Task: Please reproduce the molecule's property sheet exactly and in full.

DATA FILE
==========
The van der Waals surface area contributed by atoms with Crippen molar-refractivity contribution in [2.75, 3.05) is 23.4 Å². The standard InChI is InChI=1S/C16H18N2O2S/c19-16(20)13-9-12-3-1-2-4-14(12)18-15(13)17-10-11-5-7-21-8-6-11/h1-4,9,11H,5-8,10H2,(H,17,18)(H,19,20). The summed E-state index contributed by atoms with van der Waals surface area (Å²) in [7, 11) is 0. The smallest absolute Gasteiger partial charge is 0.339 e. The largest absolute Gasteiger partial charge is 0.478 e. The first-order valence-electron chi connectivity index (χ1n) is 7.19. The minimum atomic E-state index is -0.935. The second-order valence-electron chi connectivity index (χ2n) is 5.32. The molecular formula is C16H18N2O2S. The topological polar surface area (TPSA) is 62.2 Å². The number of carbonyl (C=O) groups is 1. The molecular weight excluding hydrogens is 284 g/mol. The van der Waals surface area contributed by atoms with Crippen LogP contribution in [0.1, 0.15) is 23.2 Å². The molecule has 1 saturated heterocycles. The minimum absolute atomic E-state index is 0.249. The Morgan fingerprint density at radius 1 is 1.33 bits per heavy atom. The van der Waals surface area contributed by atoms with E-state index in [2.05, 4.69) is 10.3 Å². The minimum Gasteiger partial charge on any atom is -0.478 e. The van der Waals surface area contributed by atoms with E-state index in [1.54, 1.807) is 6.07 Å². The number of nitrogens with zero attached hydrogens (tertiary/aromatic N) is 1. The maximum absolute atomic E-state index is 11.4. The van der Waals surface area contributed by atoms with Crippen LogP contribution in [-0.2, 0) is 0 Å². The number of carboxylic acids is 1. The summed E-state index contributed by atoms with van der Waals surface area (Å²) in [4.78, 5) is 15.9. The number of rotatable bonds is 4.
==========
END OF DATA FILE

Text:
The van der Waals surface area contributed by atoms with Crippen molar-refractivity contribution in [2.75, 3.05) is 23.4 Å². The standard InChI is InChI=1S/C16H18N2O2S/c19-16(20)13-9-12-3-1-2-4-14(12)18-15(13)17-10-11-5-7-21-8-6-11/h1-4,9,11H,5-8,10H2,(H,17,18)(H,19,20). The summed E-state index contributed by atoms with van der Waals surface area (Å²) in [7, 11) is 0. The smallest absolute Gasteiger partial charge is 0.339 e. The largest absolute Gasteiger partial charge is 0.478 e. The first-order valence-electron chi connectivity index (χ1n) is 7.19. The minimum atomic E-state index is -0.935. The second-order valence-electron chi connectivity index (χ2n) is 5.32. The molecular formula is C16H18N2O2S. The topological polar surface area (TPSA) is 62.2 Å². The number of carbonyl (C=O) groups is 1. The molecular weight excluding hydrogens is 284 g/mol. The van der Waals surface area contributed by atoms with Crippen LogP contribution in [0.1, 0.15) is 23.2 Å². The molecule has 1 saturated heterocycles. The minimum absolute atomic E-state index is 0.249. The Morgan fingerprint density at radius 1 is 1.33 bits per heavy atom. The van der Waals surface area contributed by atoms with E-state index in [2.05, 4.69) is 10.3 Å². The minimum Gasteiger partial charge on any atom is -0.478 e. The van der Waals surface area contributed by atoms with E-state index in [1.54, 1.807) is 6.07 Å². The number of nitrogens with zero attached hydrogens (tertiary/aromatic N) is 1. The maximum absolute atomic E-state index is 11.4. The van der Waals surface area contributed by atoms with Crippen LogP contribution in [-0.2, 0) is 0 Å². The number of carboxylic acids is 1. The summed E-state index contributed by atoms with van der Waals surface area (Å²) in [4.78, 5) is 15.9. The number of rotatable bonds is 4.